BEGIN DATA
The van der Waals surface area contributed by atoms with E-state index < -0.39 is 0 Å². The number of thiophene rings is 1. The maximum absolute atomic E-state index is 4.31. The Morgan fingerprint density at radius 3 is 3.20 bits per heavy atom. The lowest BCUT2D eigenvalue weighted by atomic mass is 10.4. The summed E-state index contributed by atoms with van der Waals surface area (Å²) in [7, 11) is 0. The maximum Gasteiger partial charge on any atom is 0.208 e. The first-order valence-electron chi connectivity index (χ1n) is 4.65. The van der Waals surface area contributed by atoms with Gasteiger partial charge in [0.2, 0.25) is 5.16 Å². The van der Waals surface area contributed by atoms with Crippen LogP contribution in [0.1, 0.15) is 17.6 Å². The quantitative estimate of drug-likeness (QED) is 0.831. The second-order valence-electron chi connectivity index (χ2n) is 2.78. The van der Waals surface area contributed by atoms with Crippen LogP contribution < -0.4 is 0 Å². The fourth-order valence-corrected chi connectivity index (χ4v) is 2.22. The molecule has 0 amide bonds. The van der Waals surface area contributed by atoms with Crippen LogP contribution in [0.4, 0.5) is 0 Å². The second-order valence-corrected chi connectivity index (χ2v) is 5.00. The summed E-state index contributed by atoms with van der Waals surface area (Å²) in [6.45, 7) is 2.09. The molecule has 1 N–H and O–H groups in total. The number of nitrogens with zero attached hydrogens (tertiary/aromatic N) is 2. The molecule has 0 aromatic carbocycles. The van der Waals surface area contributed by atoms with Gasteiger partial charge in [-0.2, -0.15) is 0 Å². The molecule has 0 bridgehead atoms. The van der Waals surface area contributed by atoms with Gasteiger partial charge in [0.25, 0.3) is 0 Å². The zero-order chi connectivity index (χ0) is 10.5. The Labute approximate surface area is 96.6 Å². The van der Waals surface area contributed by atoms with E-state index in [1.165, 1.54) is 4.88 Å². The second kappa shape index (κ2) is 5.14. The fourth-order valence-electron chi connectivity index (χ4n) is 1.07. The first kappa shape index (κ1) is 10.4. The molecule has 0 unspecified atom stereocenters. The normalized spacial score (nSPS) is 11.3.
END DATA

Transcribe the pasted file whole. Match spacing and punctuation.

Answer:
The van der Waals surface area contributed by atoms with E-state index < -0.39 is 0 Å². The number of thiophene rings is 1. The maximum absolute atomic E-state index is 4.31. The Morgan fingerprint density at radius 3 is 3.20 bits per heavy atom. The lowest BCUT2D eigenvalue weighted by atomic mass is 10.4. The summed E-state index contributed by atoms with van der Waals surface area (Å²) in [7, 11) is 0. The maximum Gasteiger partial charge on any atom is 0.208 e. The first-order valence-electron chi connectivity index (χ1n) is 4.65. The van der Waals surface area contributed by atoms with Gasteiger partial charge in [0.2, 0.25) is 5.16 Å². The van der Waals surface area contributed by atoms with Crippen LogP contribution in [0.1, 0.15) is 17.6 Å². The quantitative estimate of drug-likeness (QED) is 0.831. The second-order valence-electron chi connectivity index (χ2n) is 2.78. The van der Waals surface area contributed by atoms with Crippen LogP contribution < -0.4 is 0 Å². The fourth-order valence-corrected chi connectivity index (χ4v) is 2.22. The molecule has 0 amide bonds. The van der Waals surface area contributed by atoms with Crippen LogP contribution in [0.4, 0.5) is 0 Å². The second-order valence-corrected chi connectivity index (χ2v) is 5.00. The summed E-state index contributed by atoms with van der Waals surface area (Å²) in [6.45, 7) is 2.09. The molecule has 1 N–H and O–H groups in total. The number of nitrogens with zero attached hydrogens (tertiary/aromatic N) is 2. The molecule has 0 aromatic carbocycles. The van der Waals surface area contributed by atoms with Gasteiger partial charge in [-0.2, -0.15) is 0 Å². The molecule has 0 bridgehead atoms. The van der Waals surface area contributed by atoms with Gasteiger partial charge in [0.25, 0.3) is 0 Å². The zero-order chi connectivity index (χ0) is 10.5. The Labute approximate surface area is 96.6 Å². The van der Waals surface area contributed by atoms with E-state index in [1.165, 1.54) is 4.88 Å². The second kappa shape index (κ2) is 5.14. The fourth-order valence-electron chi connectivity index (χ4n) is 1.07. The first kappa shape index (κ1) is 10.4. The molecule has 0 unspecified atom stereocenters. The normalized spacial score (nSPS) is 11.3.